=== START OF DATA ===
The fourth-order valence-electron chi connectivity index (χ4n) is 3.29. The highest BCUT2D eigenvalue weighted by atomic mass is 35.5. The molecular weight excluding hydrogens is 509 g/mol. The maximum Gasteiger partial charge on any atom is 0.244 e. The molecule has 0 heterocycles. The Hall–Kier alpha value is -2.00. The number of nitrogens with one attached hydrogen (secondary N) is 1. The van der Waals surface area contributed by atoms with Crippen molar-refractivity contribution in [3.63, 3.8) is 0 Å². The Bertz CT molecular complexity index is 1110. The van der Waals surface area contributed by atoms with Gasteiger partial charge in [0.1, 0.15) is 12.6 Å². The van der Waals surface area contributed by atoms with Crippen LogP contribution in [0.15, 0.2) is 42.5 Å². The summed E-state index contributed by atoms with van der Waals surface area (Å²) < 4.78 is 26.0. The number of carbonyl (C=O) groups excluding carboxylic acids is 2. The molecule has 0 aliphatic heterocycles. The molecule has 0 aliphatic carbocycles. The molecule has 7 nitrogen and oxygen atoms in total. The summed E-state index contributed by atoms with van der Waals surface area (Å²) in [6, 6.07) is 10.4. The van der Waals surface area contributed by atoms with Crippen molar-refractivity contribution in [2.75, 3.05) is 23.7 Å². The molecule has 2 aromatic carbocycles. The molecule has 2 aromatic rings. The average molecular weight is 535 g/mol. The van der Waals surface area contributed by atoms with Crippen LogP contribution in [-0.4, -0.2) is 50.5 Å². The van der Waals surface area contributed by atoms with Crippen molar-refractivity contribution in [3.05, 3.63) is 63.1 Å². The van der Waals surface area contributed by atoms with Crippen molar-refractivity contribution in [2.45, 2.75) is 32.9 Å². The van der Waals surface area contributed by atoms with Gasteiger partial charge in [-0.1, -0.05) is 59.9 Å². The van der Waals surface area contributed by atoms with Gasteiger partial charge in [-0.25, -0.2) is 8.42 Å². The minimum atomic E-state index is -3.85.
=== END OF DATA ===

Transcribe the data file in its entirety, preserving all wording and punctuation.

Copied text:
The fourth-order valence-electron chi connectivity index (χ4n) is 3.29. The highest BCUT2D eigenvalue weighted by atomic mass is 35.5. The molecular weight excluding hydrogens is 509 g/mol. The maximum Gasteiger partial charge on any atom is 0.244 e. The molecule has 0 heterocycles. The Hall–Kier alpha value is -2.00. The number of nitrogens with one attached hydrogen (secondary N) is 1. The van der Waals surface area contributed by atoms with Crippen molar-refractivity contribution in [3.63, 3.8) is 0 Å². The Bertz CT molecular complexity index is 1110. The van der Waals surface area contributed by atoms with Gasteiger partial charge in [0.1, 0.15) is 12.6 Å². The van der Waals surface area contributed by atoms with Crippen LogP contribution in [0.15, 0.2) is 42.5 Å². The summed E-state index contributed by atoms with van der Waals surface area (Å²) < 4.78 is 26.0. The number of carbonyl (C=O) groups excluding carboxylic acids is 2. The molecule has 0 aliphatic heterocycles. The molecule has 0 aliphatic carbocycles. The molecule has 7 nitrogen and oxygen atoms in total. The summed E-state index contributed by atoms with van der Waals surface area (Å²) in [6, 6.07) is 10.4. The van der Waals surface area contributed by atoms with Crippen molar-refractivity contribution in [2.75, 3.05) is 23.7 Å². The molecule has 2 aromatic carbocycles. The molecule has 2 aromatic rings. The average molecular weight is 535 g/mol. The van der Waals surface area contributed by atoms with Crippen LogP contribution in [-0.4, -0.2) is 50.5 Å². The van der Waals surface area contributed by atoms with Crippen molar-refractivity contribution in [3.05, 3.63) is 63.1 Å². The van der Waals surface area contributed by atoms with Crippen molar-refractivity contribution in [2.45, 2.75) is 32.9 Å². The van der Waals surface area contributed by atoms with Gasteiger partial charge in [-0.1, -0.05) is 59.9 Å². The van der Waals surface area contributed by atoms with Gasteiger partial charge in [-0.25, -0.2) is 8.42 Å². The minimum atomic E-state index is -3.85.